VACATIONING IN A TINY PLACE WHERE THE LANDSCAPE HAS BEEN SAVED AND DEMOCRACY IS ON THE AGENDA
THE BLOCK ISLAND TOWN HALL, October 2, 2023
MY WIFE AND I don’t take many vacations, but when we do, one must activity includes going to a meeting the town council of the place where we’re at, depending on whether the local government’s and our schedules coincide. Luckily for us, the Block Island town council (legally, the New Shoreham council) was meeting on the second evening of our one-week stay on what is a spectacular, tiny chunk of rock and sand 12 miles off the Rhode Island mainland. We made sure that we had an early supper, so as not to be tardy; in fact, part of our adventures earlier in the day had been to check out the parking situation at town hall, ensuring there’d be sufficient room for a car arriving with two off-islanders. Everything went as planned, and when the meeting ended – it SEEMED like two hours later - some of the council members cheerfully quizzed us as to whom we were and why we were there. In a town of some 1,000 year-round residents, strangers at a council meeting warrants an investigation. We told them that’s just what we do on vacation. What we didn’t tell them was that this year the story was more complex, and had everything to do with Donald Trump, who had spent HIS day in a New York courtroom, insulting the judge and prosecutors who would determine to what degree he has been a business cheat. It would have taken too much time to explain the connection between Defendant Trump and the Block Island council, and even if we’d tried, it would have sounded as batty as the desperate, deranged times in which we all are trapped. * * * THE MEETING ITSELF, to put it mildly, was insufferably routine, especially given recent dramatic happenings on a island where extraordinarily generous landowners and philanthropists have conserved nearly half of the island’s stunning landscape as forever-open-space, but where, for the most part, only the Superrich can afford homes that run into the millions of dollars. A big event had happened Aug. 18, when one of the town’s landmarks, the Harborside Inn, was destroyed by a fire so fierce that crews and equipment from mainland departments had to be brought by ferry to assist island firefighters. No one was killed, and nearby wooden buildings were largely spared. The cause may have been connected with grease buildup in the kitchen exhaust system, and there was controversy about whether the place was appropriately inspected.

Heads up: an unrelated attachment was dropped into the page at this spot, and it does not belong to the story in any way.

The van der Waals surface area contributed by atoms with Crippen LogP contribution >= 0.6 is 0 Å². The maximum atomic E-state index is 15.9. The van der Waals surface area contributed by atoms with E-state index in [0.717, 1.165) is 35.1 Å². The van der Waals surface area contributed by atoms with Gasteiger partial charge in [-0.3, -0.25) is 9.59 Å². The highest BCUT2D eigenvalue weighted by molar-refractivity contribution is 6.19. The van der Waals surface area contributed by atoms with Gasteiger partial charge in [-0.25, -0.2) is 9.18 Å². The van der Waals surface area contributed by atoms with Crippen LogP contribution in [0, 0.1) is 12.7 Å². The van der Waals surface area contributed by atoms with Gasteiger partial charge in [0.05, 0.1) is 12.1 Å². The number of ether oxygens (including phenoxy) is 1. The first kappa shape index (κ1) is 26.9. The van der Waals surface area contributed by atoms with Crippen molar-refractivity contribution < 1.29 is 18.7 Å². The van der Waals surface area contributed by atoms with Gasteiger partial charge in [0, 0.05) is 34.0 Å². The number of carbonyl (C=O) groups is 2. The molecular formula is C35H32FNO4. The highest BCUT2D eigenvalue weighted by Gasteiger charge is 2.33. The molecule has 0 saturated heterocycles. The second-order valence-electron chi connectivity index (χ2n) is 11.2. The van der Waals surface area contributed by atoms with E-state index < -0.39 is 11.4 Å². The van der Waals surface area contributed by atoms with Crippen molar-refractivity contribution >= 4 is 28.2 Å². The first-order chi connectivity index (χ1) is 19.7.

AFTERMATH of the fire that destroyed the Harborside Inn Aug. 18